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Congress last night passed a $2.3 trillion legislative package that includes $1.4 trillion to fund the government and $900 billion in coronavirus emergency relief aid.
The bill provides $14 billion in pandemic emergency funding for public transit and $1 billion for Amtrak, according to the American Public Transportation Association (APTA).
Amtrak will receive $1 billion in grants to prevent, prepare for and respond to the pandemic, including $655 million in grants for the Northeast Corridor and $345 million in grants for Amtrak's national network.
"While this COVID funding is intended to be a temporary Band-Aid that will help Amtrak and our state and commuter partners, it is critical for minimizing negative impacts to our customers, employees and service between now and the end of March," said Amtrak Chief Executive Officer Bill Flynn in statement.
Amtrak officials are looking forward to working with the next Congress and the Biden administration in 2021 on additional funding so that the railroad can restore service that was cut and bring back employees that were furloughed during the pandemic, as well as advance "vital" capital projects, Flynn added.
"This near-term support, coupled with significant new investments through our infrastructure or stimulus bill to expand the Amtrak network through new corridor routes, would create thousands of new jobs, reduce our nation's carbon footprint and help the economy recover and flourish in the years ahead," said Flynn.
In annual appropriations, the bill provides $15.5 billion for public transportation and passenger rail, a $10 million increase from fiscal-year 2020's enacted levels, APTA officials said in a legislative alert message to its members.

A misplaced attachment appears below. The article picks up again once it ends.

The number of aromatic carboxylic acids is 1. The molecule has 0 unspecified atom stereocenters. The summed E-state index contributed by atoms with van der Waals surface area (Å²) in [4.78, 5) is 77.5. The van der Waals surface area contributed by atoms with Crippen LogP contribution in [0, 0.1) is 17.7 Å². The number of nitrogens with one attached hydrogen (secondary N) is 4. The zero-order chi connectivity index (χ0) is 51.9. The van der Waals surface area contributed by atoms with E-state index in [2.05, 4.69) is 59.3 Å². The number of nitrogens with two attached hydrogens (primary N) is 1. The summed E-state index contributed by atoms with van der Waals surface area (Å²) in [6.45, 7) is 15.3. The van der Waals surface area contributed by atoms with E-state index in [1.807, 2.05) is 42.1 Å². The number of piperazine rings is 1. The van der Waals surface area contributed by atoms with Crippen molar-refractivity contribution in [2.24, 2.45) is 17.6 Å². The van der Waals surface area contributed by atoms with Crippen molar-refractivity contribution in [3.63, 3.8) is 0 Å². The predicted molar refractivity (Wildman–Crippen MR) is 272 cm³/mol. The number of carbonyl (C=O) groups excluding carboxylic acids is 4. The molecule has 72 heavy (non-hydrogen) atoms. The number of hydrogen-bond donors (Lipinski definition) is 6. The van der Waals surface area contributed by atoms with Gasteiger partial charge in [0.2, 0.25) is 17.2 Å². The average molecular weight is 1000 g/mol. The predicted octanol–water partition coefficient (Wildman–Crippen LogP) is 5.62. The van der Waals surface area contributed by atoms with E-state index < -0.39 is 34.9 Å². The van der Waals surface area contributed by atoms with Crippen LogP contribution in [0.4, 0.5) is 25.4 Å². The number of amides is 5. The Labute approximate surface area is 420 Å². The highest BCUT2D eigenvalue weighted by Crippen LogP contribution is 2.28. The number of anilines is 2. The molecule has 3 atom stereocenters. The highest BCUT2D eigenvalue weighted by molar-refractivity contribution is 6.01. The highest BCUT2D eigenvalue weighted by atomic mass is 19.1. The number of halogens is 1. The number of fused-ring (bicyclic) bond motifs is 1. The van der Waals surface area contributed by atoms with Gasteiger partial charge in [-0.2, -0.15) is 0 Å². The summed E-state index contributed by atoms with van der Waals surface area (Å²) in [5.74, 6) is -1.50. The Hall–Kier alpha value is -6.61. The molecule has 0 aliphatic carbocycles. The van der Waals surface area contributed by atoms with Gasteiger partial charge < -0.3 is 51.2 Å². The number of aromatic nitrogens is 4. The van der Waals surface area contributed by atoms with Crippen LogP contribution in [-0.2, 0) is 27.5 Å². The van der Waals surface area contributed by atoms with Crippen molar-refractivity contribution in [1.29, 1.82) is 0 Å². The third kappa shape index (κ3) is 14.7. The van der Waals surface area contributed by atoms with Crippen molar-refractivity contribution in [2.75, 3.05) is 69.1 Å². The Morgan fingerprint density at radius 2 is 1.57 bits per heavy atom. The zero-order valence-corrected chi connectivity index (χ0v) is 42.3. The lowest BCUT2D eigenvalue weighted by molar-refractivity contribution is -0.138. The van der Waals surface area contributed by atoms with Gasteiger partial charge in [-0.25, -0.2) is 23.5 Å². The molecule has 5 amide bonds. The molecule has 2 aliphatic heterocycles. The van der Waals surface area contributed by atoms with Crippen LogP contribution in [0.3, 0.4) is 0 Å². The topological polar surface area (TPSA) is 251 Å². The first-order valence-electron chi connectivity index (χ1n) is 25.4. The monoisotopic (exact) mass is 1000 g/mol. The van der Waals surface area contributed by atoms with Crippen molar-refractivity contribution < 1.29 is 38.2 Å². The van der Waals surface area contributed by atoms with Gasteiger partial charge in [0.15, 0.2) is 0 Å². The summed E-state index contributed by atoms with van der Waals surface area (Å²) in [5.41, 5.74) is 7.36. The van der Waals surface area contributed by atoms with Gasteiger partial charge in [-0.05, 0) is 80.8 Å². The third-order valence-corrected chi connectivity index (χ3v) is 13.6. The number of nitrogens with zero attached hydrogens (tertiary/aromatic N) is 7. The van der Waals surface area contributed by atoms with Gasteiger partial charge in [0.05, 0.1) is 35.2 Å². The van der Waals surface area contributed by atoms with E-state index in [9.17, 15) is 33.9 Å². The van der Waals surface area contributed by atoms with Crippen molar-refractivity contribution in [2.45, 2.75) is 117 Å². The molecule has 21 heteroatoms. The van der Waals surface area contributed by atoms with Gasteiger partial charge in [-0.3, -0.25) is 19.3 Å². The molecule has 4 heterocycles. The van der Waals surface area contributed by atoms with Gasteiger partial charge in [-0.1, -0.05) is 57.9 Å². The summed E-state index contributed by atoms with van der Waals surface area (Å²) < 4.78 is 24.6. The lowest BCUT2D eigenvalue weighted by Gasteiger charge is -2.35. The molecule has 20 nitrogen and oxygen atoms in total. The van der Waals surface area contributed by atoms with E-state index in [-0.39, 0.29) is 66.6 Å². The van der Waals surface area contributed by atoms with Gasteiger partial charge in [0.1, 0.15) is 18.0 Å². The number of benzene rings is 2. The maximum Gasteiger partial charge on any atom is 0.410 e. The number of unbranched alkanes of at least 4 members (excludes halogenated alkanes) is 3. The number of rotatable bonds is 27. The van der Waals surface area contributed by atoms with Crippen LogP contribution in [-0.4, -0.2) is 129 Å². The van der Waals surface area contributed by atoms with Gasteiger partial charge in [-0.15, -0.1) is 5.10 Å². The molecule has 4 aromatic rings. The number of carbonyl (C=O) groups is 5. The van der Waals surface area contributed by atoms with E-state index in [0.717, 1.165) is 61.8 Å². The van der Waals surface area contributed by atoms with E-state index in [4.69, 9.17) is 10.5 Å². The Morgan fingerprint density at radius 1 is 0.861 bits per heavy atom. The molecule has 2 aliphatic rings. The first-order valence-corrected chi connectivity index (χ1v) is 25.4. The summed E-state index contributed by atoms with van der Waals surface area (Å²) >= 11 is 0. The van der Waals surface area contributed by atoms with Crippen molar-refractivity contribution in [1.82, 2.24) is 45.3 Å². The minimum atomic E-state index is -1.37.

Included in the relief funding for transit agencies is $4 billion for the Metropolitan Transportation Authority (MTA) in New York, which includes New York City Transit, Metro-North Railroad and Long Island Rail Road.
"This crucial funding will allow us to get through 2021 without devastating cuts and layoffs of over 9,000 colleagues," said MTA Chairman and CEO Patrick Foye in a statement. "To be clear, we are still facing an $8 billion deficit in the years ahead, but this is a promising first step that will help protect the local, state and national economies in the short term."
Meanwhile, the legislation as introduced in the House yesterday included a measure that would make permanent the Section 45G short-line tax credit that helps short lines and regionals pay for critical infrastructure projects.
When enacted, the law would provide a tax credit to support private investment in improving and building infrastructure up to a $3,500 cap per short-line railroad mile, according to the American Short Line and Regional Railroad Association (ASLRRA).
"With the passage of this bill, our mission to connect rural and small-town America to larger domestic and global markets in a safe, efficient and environmentally friendly way is set to a receive a significant boost," said ASLRRA President Chuck Baker in a press release. "Creating long-term tax certainty will enable small business railroads to meet customer needs throughout the country, particularly in the energy, agriculture and manufacturing industries, immediately and far into the future."
Since it was created in 2005, the tax credit has enabled short lines to invest more than $5 billion to improve safety and upgrade rail lines that had deteriorated due to deferred maintenance and were frequently on the verge of abandonment before becoming short lines, according to the ASLRRA.